I was no exception. During the week, I was an honors/AP student at my high school. Additionally, I filmed a TV show at the local access station once a month. When I wasn’t doing that, I was penning my monthly column for the local paper. And when that wasn’t happening, I was performing ventriloquism for small children and old people, or rehearsing for a local play. Hours not spent in action were spent in training, community classes in acting and dance at Point Park College on Saturdays and then voice with Jean Beiswenger. My schedule wasn’t free and clear just yet. Aside from having a lead in our spring musical at my school, I also was editor of the literary magazine. Oh, and I was active in National Honor Society. And then when I had free time I worked as a babysitter, bagger at the supermarket, and lifeguard. Rest was for the weary. Did I get tired studying late into the night? You bet. We all did. But we kept going. There was no other choice.

However, both my brother and sister ended up attending Brown, and I ended up at NYU. My book is currently in both of their collections.

I remember arriving in New York, and getting the guts to perform in the comedy clubs. It was scary, but I killed during the first set I ever did and was hooked. I was twenty years old and knew no one. There were nights that were so terrible because I bombed worse than any daily action in Baghdad. And then there were people who spoke down to me because they could. Add in the male headliners and bookers who would try to get me to perform sexual favors for stage time. I never did, but it made me ill that they were coercing me. Everything seemed like a dark maze. I didn’t look like a Playboy model. I wasn’t a man in a profession dominated by them. I wasn’t a whiny woman who constantly spoke about her period. And my family wasn’t in the industry. However, I was going to do what I had always done, and that was to do what was necessary.

I wrote jokes, and had notebooks full. During the day I went to school, and at night I performed. I didn’t complain even though sometimes I felt I was never going to get where I wanted to go. There were those who were kind to me and noticed how hard I was working. Some gave me cab money, and put me in a taxi so I could safely get home. Others bought me food. Then there were those who served as surrogate aunt and uncle figures, giving me moral support when I wanted to throw in the towel and quit.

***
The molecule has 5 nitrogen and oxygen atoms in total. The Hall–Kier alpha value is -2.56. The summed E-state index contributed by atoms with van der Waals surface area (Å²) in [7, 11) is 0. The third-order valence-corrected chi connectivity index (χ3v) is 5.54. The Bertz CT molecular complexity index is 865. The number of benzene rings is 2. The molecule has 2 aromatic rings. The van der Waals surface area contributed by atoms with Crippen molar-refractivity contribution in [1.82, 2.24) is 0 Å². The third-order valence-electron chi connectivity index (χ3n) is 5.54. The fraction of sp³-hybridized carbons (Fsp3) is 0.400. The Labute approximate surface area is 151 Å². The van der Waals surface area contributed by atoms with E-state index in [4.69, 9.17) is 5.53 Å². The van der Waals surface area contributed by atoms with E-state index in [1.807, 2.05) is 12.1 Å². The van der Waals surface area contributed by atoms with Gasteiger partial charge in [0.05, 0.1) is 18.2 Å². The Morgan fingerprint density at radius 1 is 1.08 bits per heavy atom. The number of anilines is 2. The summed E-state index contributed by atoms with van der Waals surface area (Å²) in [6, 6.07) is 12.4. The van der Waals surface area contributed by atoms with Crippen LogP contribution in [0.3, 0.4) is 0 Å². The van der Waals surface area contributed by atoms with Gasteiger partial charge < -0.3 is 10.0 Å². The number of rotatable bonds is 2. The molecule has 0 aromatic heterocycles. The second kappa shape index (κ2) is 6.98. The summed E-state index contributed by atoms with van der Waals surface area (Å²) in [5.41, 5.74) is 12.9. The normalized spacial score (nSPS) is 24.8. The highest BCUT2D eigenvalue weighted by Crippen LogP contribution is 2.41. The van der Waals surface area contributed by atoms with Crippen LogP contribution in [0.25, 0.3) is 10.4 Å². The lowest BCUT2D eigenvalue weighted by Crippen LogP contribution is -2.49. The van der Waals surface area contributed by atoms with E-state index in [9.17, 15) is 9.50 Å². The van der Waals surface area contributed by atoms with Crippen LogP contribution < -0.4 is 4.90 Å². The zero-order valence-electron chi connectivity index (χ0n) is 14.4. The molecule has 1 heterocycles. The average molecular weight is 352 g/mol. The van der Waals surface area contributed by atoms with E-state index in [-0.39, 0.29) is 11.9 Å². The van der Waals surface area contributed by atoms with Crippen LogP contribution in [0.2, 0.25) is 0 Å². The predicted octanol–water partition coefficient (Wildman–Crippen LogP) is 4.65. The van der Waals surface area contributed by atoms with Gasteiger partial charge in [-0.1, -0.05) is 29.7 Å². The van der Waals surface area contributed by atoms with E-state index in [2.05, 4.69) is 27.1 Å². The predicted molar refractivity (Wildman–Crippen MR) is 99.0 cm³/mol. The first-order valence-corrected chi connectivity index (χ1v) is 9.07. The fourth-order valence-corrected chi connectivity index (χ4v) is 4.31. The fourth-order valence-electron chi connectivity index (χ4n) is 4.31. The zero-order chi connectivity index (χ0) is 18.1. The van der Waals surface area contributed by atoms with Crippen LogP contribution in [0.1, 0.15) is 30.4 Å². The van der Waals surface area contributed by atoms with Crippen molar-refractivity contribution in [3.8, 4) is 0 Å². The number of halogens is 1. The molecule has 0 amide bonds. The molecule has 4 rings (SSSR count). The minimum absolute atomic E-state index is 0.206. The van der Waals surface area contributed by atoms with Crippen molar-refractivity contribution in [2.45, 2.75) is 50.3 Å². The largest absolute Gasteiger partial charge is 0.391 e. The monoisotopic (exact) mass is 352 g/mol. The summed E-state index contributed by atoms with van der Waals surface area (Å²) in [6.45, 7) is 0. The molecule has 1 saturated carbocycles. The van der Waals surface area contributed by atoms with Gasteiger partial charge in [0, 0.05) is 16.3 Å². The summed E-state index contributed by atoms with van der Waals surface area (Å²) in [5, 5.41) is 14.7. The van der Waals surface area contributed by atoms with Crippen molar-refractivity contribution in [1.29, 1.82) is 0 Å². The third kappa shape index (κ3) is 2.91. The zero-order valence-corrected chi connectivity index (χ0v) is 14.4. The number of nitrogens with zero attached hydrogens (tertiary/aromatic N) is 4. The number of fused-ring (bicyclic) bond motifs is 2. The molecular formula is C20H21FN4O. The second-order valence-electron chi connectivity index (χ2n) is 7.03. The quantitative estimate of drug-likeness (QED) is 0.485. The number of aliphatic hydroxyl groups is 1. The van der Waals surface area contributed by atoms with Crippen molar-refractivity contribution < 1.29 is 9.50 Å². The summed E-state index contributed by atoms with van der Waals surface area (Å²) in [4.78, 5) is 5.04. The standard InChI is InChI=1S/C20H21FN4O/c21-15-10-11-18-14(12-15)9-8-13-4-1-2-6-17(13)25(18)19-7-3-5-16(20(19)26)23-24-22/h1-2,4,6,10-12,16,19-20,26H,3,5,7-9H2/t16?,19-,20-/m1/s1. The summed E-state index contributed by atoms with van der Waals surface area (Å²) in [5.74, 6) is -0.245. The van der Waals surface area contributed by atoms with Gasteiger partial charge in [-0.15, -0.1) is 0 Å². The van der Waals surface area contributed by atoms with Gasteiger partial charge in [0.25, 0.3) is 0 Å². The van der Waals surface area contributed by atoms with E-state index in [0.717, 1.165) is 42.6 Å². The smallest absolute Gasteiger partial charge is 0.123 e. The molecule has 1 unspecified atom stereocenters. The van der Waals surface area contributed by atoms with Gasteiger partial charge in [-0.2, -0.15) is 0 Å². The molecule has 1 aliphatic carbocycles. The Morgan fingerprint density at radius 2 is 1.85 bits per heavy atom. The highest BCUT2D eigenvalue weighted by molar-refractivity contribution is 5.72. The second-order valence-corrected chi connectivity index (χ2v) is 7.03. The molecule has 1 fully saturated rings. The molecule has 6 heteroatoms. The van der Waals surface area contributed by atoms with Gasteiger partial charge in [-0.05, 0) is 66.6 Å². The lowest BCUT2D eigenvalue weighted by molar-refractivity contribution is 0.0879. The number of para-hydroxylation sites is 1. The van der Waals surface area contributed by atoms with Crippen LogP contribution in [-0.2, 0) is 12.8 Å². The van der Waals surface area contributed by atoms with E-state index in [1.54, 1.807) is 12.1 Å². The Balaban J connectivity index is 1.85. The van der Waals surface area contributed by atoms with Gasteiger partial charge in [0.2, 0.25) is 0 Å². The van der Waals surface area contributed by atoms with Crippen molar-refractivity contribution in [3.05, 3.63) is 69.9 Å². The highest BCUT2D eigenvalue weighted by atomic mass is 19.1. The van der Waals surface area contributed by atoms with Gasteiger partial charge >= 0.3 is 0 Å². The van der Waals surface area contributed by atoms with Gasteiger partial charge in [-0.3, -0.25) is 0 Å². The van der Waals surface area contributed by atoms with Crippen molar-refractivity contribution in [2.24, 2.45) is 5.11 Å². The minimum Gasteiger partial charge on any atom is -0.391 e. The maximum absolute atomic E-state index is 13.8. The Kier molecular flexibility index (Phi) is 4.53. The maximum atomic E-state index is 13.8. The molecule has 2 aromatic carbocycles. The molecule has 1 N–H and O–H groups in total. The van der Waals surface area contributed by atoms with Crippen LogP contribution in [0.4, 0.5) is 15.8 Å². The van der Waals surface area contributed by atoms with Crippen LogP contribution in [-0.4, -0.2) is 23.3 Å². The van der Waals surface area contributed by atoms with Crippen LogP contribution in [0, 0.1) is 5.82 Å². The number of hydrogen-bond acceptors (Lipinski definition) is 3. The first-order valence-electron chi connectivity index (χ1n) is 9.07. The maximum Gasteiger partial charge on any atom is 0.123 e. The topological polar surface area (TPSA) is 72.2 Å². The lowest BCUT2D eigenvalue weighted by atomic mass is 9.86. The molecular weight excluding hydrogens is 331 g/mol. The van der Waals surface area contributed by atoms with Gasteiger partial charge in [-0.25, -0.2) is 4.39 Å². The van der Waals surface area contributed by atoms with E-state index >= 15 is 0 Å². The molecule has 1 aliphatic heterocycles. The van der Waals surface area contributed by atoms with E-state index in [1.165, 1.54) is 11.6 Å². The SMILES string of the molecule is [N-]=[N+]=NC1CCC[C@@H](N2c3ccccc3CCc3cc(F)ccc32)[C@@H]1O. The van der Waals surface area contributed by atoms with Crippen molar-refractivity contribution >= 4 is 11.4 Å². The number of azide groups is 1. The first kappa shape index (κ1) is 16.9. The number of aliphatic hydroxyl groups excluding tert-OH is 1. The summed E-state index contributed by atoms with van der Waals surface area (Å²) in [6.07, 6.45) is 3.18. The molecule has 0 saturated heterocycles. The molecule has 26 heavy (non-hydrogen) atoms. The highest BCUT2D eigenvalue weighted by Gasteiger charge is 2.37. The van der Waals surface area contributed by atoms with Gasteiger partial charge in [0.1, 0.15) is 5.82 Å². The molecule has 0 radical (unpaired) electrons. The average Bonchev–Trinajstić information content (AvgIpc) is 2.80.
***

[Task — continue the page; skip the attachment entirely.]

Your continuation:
I never gave much thought to this until I went on a site where they were saying terrible things about me. I still remember the sting, because I had viewed many of these dissenters as friends once upon a time. Then someone on the thread remarked that they had followed me, and they said they had never seen someone who worked harder. It was a surprise to me. Up to that point, I had given no thought to my work ethic whatsoever. It was amazing how no one on the page dissented that observation of me, and it almost shut them up.

It was also a lesson in why so many don’t get ahead in this world. It is a thing called entitlement. These people thought they were owed the things I was getting although they were doing nothing to get them. It was much easier for them to sit on their asses and call me names rather than focus on their own goals. It was much easier to accuse me of being “succeed at all costs” and being stealthy rather than chase their own dreams. It was a sad and jarring lesson about how entitlement warps people. And then they whine about how they don’t get what they want and it’s everyone else’s fault. And it was a relief to lose them as friends, entitled people are annoying.

I wanted to write a book, I got off my ass and I did it. I wanted to have a career as a ventriloquist, I got off my ass and I did it. I support myself in entertainment, I continue to get off my ass and make that happen. Someone recently told me my work ethic was “legendary.” While I appreciated the compliment, again, I never gave it much thought. If that was the case, both my great-grandfather and my grandfather who slaved in the mills of Pittsburgh had a legendary work ethic as well. As did my Pop Pop, who ran a life insurance business and coached each of his children in swimming. And let’s rank my father who still works seven days a week there too.

No, I just do what I have to do and don’t whine about it.

Last week, I made a highly trafficked ventriloquist site. Apparently I am a “Ventriloquist of Note.” I was featured next to a beauty queen and a young man lighting up Britain’s Got Talent. It was a pleasant surprise. And then my show got featured on a cabaret directory that is hard to get on to. Oh, then there are the folks who never gave me much thought before and now are knocking on my door. I told my mom this, because it was a surprise I considered lucky. To which my mom said, “Yes Sweetie, but you also worked very hard and earned these things.”

As I forge new frontier in my career, there are things I have to do. The tasks seem never ending, and the mountains seem like insurmountable foes. Additionally, the competition is intense in a way it never was before, and lots of people want to see me fail. I will do what I have always done. I will shut the fuck up and do the work. It’s the only answer I know, and it’s the only thing that is constant. No one, dissenter or decision maker, can deny that.

In the words of Winston Churchill, “It is no use to say we are doing our best. We must do what is necessary.”

No comments:

Post a Comment